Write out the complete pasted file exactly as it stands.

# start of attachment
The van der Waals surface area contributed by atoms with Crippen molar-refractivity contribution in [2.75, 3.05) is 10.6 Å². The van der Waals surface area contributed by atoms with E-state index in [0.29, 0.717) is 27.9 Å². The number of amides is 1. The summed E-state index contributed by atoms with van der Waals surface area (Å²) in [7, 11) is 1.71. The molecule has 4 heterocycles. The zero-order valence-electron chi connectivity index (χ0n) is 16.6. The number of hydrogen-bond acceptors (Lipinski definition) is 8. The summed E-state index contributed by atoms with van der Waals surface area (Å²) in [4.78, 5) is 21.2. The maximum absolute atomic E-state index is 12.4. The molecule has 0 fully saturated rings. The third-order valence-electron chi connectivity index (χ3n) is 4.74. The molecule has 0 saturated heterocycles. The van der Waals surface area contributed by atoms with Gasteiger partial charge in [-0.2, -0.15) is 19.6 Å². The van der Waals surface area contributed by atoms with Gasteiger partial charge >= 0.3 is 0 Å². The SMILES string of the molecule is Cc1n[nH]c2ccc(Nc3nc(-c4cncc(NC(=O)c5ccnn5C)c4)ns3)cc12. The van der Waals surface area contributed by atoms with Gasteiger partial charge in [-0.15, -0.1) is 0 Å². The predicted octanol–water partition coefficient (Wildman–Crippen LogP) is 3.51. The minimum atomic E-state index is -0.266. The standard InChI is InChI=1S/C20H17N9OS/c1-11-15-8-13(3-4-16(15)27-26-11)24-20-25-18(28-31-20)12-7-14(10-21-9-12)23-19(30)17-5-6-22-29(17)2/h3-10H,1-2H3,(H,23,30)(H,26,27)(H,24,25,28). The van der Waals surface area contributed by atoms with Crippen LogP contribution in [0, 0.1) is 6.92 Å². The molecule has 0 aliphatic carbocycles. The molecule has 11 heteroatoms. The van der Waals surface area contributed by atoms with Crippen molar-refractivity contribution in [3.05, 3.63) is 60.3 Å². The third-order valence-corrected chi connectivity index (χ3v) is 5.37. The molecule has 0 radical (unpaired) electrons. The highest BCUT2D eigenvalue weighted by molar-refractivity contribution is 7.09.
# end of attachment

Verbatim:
The van der Waals surface area contributed by atoms with Crippen molar-refractivity contribution in [2.75, 3.05) is 10.6 Å². The van der Waals surface area contributed by atoms with E-state index in [0.29, 0.717) is 27.9 Å². The number of amides is 1. The summed E-state index contributed by atoms with van der Waals surface area (Å²) in [7, 11) is 1.71. The molecule has 4 heterocycles. The zero-order valence-electron chi connectivity index (χ0n) is 16.6. The number of hydrogen-bond acceptors (Lipinski definition) is 8. The summed E-state index contributed by atoms with van der Waals surface area (Å²) in [4.78, 5) is 21.2. The maximum absolute atomic E-state index is 12.4. The molecule has 0 fully saturated rings. The third-order valence-electron chi connectivity index (χ3n) is 4.74. The molecule has 0 saturated heterocycles. The van der Waals surface area contributed by atoms with Gasteiger partial charge in [-0.2, -0.15) is 19.6 Å². The van der Waals surface area contributed by atoms with Gasteiger partial charge >= 0.3 is 0 Å². The SMILES string of the molecule is Cc1n[nH]c2ccc(Nc3nc(-c4cncc(NC(=O)c5ccnn5C)c4)ns3)cc12. The van der Waals surface area contributed by atoms with Gasteiger partial charge in [-0.15, -0.1) is 0 Å². The predicted octanol–water partition coefficient (Wildman–Crippen LogP) is 3.51. The minimum atomic E-state index is -0.266. The standard InChI is InChI=1S/C20H17N9OS/c1-11-15-8-13(3-4-16(15)27-26-11)24-20-25-18(28-31-20)12-7-14(10-21-9-12)23-19(30)17-5-6-22-29(17)2/h3-10H,1-2H3,(H,23,30)(H,26,27)(H,24,25,28). The van der Waals surface area contributed by atoms with Crippen LogP contribution in [0, 0.1) is 6.92 Å². The molecule has 0 aliphatic carbocycles. The molecule has 11 heteroatoms. The van der Waals surface area contributed by atoms with Crippen molar-refractivity contribution in [3.05, 3.63) is 60.3 Å². The third-order valence-corrected chi connectivity index (χ3v) is 5.37. The molecule has 0 radical (unpaired) electrons. The highest BCUT2D eigenvalue weighted by molar-refractivity contribution is 7.09.